|Nov18-07, 02:50 AM||#1|
manufacturing (machining time for turning)
Following is a problem that I have made some progress on but am now stuck. I can see that I probably need to use the orthogonal model to approximate turning but I cannot see how do it, there seems to be too many unknowns. I am confused by how n and C relate to the model or how to use the information given in part (c) of the question. Finally, the deflection... I don't know what that corresponds to, is it the chip size?
Thanks for any help on this.
You are using a 1” micrometer.
Katrin would like to know the minimum time required to machine a large forging. The 8 ft long forging is to be turned down from an original diameter of 10” to a final diameter of 6”. The forgin has a BHN of 300-400. The turning is to be performed on a heavy duty lathe, with a 50 hp motor and continuously variable speed drive on the spindle. The work will be held down between centres , and the overall efficiency of the lathe is 75%.
The log is made from medium carbon 4345 alloy steel. The steel manufacturer, some basic experimentation, and established knowledge of the product and its manufacture have provided the following info:
(a) a tool life equation developed for the most suitable type of tool material at a feed of .02ipr and a rake angle of alpha = 10 degrees. The equation VT^n = C generall fits the data, with V= cutting speed and T = time in minutes to tool failure.
(b) Two test cuts were run, one at V = 60sfpm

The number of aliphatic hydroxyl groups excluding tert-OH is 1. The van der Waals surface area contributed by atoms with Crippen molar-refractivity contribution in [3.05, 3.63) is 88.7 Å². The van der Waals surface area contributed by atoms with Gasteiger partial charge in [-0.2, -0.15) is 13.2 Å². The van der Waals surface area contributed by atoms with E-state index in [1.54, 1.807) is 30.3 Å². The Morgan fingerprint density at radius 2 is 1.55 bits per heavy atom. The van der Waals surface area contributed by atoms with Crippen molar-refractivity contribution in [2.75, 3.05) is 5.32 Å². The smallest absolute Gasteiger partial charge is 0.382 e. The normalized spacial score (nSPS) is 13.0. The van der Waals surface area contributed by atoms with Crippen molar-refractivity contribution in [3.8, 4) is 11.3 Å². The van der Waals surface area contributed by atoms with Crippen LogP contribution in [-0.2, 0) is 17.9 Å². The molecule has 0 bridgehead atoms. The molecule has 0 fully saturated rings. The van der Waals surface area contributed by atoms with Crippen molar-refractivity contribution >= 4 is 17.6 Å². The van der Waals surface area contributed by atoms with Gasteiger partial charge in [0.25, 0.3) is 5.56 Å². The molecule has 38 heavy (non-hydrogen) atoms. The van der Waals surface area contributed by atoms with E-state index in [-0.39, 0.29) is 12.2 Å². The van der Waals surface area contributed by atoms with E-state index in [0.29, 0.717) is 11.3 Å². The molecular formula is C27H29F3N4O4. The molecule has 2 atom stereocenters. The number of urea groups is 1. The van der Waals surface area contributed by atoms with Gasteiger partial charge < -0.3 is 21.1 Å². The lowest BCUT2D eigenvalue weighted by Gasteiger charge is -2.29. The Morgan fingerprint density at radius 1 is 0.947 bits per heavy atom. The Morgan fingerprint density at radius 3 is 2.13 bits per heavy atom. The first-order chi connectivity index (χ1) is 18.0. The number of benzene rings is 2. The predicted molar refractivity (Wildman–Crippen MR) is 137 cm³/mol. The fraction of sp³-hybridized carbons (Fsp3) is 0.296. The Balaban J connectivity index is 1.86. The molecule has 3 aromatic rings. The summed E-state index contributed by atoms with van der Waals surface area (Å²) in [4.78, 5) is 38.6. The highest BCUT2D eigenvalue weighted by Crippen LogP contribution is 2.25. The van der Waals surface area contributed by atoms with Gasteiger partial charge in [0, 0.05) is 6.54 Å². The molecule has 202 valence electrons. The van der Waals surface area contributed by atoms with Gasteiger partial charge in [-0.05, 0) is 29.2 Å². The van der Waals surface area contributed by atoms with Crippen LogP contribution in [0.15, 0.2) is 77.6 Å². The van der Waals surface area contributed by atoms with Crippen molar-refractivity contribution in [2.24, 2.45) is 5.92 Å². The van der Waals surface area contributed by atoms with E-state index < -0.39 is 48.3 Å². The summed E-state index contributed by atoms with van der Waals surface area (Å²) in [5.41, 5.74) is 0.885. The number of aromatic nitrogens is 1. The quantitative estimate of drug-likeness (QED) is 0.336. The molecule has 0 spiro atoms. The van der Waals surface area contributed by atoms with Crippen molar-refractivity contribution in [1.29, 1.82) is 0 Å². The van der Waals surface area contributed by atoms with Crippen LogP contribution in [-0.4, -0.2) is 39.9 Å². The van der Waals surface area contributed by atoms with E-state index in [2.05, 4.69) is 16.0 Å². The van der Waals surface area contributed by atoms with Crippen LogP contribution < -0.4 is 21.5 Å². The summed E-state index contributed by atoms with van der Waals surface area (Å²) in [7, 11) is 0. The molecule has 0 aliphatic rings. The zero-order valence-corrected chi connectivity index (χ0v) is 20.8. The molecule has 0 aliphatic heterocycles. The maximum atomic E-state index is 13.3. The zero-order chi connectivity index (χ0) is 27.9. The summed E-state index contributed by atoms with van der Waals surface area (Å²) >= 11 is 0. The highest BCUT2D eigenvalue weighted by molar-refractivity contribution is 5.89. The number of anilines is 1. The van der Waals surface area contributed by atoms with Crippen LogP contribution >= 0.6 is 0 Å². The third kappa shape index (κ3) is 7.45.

Where T = 100 min and another at V = 85 sfpm where T = 10 min
(c) The dynamic shear strength of the material is on the order of 125,000 psi. Jay decides to make two test cuts at the standard feed of .02 ipr. He assumes that the chip thickness ratio varies almost linearly between the speeds of 20 and 80 fpm, the values being .4 at the speed of 20 fpm and .6 at 80 fpm. The chip thickness values were determined by micrometer measurements to determine the value of Rc ( Rc is chip ratio )
(d) The log will be used as a roller in a newspaper press and must be precisely machined. If the log deflects during the cutting more than .005” the roll will end up barrel shaped.
How should I proceed to estimate the minimum time required to machine this forging, assuming that one finishing pass will be needed when the log has been reduced to 6” in diameter? The deflection due to cutting forces must be kept below .005” at the mid log location.
Assume Fc * .5 = Ff and Ft * .5 = Fr and that Fr causes the deflection
What I have already worked out:
(1) in the taylor tool life equation, n = 0.151, C = 120.3
(2) Brinell Hardness of 300 – 400 corresponds to Specific Energy (U) 3.6 – 4.4 Nm/mm3 – I used an average value of 4 Nm/mm3 in subsequent calcualtions
(3) depth of cut = 2 in = 50.8 mm (i'm not in the states)
(4) Pg =
Pc = (50)(0.75) = 37.5
(5) Pc = URmr
Rmr = 37.5/4 = 9.375 mm3/s
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